The Brontës in BrusselsHelen MacEwan continues enticing Brontëites all over the world to travel to Brussels. Granted, it is a much easier, much more pleasant trip than it was back in 1841 when Charlotte, Emily, their adventurous-at-64 father and some members of the Taylor family made the trip from Yorkshire.
Peter Owen Publisher
The Brontës in Brussels is the perfect Brussels companion. Ideal as a guide or handbook for a trip to Brussels, but also a very interesting read from the sofa in your living room miles away from the actual places described in the book. Helen MacEwans's knowledge not only of the Brontës' stay in Brussels as well as the works derived from it (only devoirs in Emily's case but also novels, references in letters, etc in Charlotte's case) but also of the history of the quartier Isabelle, which is quite intricate, encyclopedic and always to-the-point. She meets three different points in her book: conveying a sense of the Brontës' stay in and opinions of Brussels, telling about the historical, social and geographical contexts that surrounded them when there and helping the modern Brontëite find his/her bearings in Belgium as it is today. And she manages to combine it all into an enjoyable read.
Thus, for instance, The Brontës in Brussels shows us where the Brontës' acquaintances resided at the time, where the Brontës would have visited them, as well as other places the Brontës would frequent such as the Chapelle Royale (where the Brontës worshipped) but also adds the geographical and social context and the current situation of said places, whether still standing and, in that case, how different/similar they look, etc.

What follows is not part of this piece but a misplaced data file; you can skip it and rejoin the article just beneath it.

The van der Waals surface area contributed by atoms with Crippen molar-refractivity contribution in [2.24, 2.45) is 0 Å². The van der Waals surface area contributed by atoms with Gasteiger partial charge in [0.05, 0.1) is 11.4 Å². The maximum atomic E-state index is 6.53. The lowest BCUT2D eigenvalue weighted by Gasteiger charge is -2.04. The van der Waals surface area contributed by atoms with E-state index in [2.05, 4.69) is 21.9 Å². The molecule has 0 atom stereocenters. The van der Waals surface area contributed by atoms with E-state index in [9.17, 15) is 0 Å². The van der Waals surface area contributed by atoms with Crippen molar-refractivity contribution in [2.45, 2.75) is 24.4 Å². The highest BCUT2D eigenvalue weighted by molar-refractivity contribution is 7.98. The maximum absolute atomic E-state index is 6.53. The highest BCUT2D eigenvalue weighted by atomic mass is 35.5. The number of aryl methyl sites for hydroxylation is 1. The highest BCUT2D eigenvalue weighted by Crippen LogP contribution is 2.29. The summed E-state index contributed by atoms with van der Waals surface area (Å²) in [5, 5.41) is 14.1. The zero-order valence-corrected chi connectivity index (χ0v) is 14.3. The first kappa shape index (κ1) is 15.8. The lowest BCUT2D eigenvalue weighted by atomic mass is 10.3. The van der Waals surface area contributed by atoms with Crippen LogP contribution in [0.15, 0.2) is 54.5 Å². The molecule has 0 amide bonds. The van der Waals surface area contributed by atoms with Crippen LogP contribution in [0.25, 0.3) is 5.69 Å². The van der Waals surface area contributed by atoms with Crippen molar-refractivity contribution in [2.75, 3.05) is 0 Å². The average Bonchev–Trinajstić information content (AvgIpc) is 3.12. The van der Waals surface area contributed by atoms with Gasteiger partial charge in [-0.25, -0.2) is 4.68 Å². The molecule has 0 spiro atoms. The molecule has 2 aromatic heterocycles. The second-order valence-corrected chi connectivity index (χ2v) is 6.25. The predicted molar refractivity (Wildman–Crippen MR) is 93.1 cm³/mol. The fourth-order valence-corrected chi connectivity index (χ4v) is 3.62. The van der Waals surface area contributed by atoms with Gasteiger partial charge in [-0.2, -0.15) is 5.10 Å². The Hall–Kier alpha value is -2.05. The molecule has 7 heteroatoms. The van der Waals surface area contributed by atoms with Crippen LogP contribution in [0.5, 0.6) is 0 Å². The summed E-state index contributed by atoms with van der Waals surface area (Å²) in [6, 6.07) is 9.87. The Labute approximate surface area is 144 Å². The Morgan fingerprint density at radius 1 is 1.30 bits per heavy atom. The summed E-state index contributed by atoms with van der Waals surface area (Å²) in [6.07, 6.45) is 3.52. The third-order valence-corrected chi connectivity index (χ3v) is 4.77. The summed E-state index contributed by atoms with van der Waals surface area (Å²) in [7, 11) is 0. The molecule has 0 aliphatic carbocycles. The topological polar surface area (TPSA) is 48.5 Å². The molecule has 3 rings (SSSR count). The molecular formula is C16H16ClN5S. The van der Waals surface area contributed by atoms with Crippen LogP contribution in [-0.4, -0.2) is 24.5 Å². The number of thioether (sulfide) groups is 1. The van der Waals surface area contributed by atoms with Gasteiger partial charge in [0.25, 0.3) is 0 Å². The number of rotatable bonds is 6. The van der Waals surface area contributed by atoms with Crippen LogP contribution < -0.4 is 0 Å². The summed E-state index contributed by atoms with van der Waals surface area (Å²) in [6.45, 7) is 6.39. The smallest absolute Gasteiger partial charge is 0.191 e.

This is all accompanied by many maps - both contemporary and modern -, fragments from novels, devoirs and letters written by the Brontës and finally a large quantity of illustrations, very helpful in order to make the reader see Brussels as closely as posssible as the Brontës would have known it, given that the neighbourhood where the Brontës were staying - the quartier Isabelle - was mostly torn down, with a few surprising exceptions which can still be seen today. Add to that a summary of both of Charlotte's Brussels novels: The Professor and Villette, a timeline, a short history of Belgium up to Independence and a Brontë walk in Brussels. As if that wasn't enough, the prologue is written by Lyndall Gordon.
|Google Street View screenshot of the place where the pensionnat was located.|
They could open their own boarding-school, either in the Parsonage or elsewhere. [Charlotte] eventually opted for the Parsonage itself, despite the logistical problems of using a house with just four bedrooms and the drawback of having a brother who, when at home between jobs, had a tendency to roll in drunk in the small hours and once set his bed curtains on fire by knocking over a candle.While his behaviour towards drink may have never been exemplary - to put it mildly - it was while Charlotte and Emily were in Brussels that Anne got him a post with the Robinson family. It wouldn't be until years later that he would set his bed curtains on fire, so it is rather unfair to mention the event when looking into Charlotte's decision. It is indeed a tiny thing to mention, but it stroke us as an unnecessary comment when reading the book.
Otherwise, nothing prevented us from thoroughly enjoying this book. Well, something else actually did: we are not based in Brussels and couldn't just take to the streets and walk in what's left of the footsteps of the Brontës. Thankfully, Helen MacEwan's evocative descriptions, the many illustrations the book contains and a bit of Google street view helped. Brussels is now, however, high on the list of trips to make. This book will be the first thing we pack then. Nothing new, of course, as Helen MacEwan's previous book Down the Belliard Steps (http://bronteblog.blogspot.com/2013/01/down-belliard-steps-review.html) also had the same effect.